Six Do’s and Don’ts of Email Design

Let’s face it. The digital space is loaded with messages from a multitude of sources; it’s chaotic at worst and untidy at best. Email inboxes are piled high with work to-dos, newsletters, notes from family, forwards from coworkers—and even the occasional letter from a foreign dignitary enticing the recipient to share bank account information in exchange for countless millions.

The result? Without a well-crafted, clear, and consistent design for your brand, your email is going nowhere in a hurry.

Many businesses use e-newsletters, blogs, and email marketing efforts to complement their Web presence, but these channels aren’t created equal. The design principles and procedures of a successful HTML email campaign are different from those of a standard website.

Instead of employing a one-size-fits-all strategy, consider the following six tips for your next email campaign.

1. Do maintain a balanced ratio of text to images in your emails
Spam filters often look at the text-to-image ratio of an email. So if an email contains excessive images—or, conversely, too much text—it could be flagged as spam, never to be seen by your intended audience.

Properly integrating text with images ensures that your messages can be easily read by recipients; equally as important, doing so ensures that your email stays out of the spam folder.

2. Do assume that embedded images won’t appear properly
If every image in your marketing email is replaced with a tiny red “X,” will you still get your point across?

Email marketers must assume that their messages will be displayed without the images showing. Images might not always translate seamlessly from a Web page to an email campaign, and many email clients don’t automatically display images without prompting the user to first take action (e.g., “click here to view images” or “right click, then download images”).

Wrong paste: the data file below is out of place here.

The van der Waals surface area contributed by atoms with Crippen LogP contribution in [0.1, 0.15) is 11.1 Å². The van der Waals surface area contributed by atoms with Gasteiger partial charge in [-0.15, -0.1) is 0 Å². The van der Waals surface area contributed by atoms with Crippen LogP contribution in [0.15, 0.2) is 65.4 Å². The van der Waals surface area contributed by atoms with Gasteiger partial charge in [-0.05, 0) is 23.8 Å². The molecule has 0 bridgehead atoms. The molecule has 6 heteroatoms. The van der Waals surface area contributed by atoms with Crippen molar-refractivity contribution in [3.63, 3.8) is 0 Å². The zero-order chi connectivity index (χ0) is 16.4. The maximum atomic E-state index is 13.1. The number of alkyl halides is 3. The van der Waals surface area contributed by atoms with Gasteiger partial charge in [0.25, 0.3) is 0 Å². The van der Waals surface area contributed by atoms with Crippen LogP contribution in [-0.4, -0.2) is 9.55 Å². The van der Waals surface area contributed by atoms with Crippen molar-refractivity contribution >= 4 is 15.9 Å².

It’s imperative that your key messages—the information that you most want your readers to take away from the email—aren’t embedded within an image. Instead, use HTML body copy to deliver the most important information you want to convey to customers.

Also, if the images don’t appear, how will your email look? Make sure to use height, width, and alt attributes for every image tag. Doing so will ensure that images are replaced with an empty block the same size as the image, keeping formatting and layout intact.

3. Do provide a backup option for emails with image-rich backgrounds
Popular mail clients such as Gmail and Microsoft Outlook don’t provide support for background images. Provide a secondary option, such as a colored background, if an image serves as the backdrop of your email.

HTML allows both an image and a color to be coded in the same tag, which means that if a mail client supports background images, the images will be displayed; if it doesn’t, then the chosen color will appear as the email background instead.

4. Don’t kick HTML to the curb
Not every email client interprets HTML code the same way, and the vast majority of mail programs will not load your style the way you had intended. Some programs, like Thunderbird, have nearly flawless support for that kind of design. Others, such as Lotus Notes, have almost none. Keep in mind that email clients will remove JavaScript for security reasons, and cascading style sheets (CSS) must be used in-line and not in style blocks.

Because you don’t know which client your readers will use to open your message, rely more heavily on HTML coding.

5. Don’t avoid using a table of contents for emails with multiple sections
The more content an email includes, the more important organization becomes. If an email contains several sections, create a simple yet eye-catching table of contents to appear just beneath the company logo or header.

To make navigating easier for readers, consider linking items in the table of contents to the corresponding areas within the email so readers can effortlessly jump to the areas that are most important to them.

6. Don’t leave out a call to action
Every email should be constructed to present the most important and relevant information first.

Whether your objective is to entice your audience to click a link, tell them about a new service or product, or simply share news and updates, you don’t want your readers to have to sift through an abundance of information to find what interests them. Instead, place your call to action at the top of the message, where readers are most likely to see and internalize it.

Source: Marketing Profs
article by John Murphy

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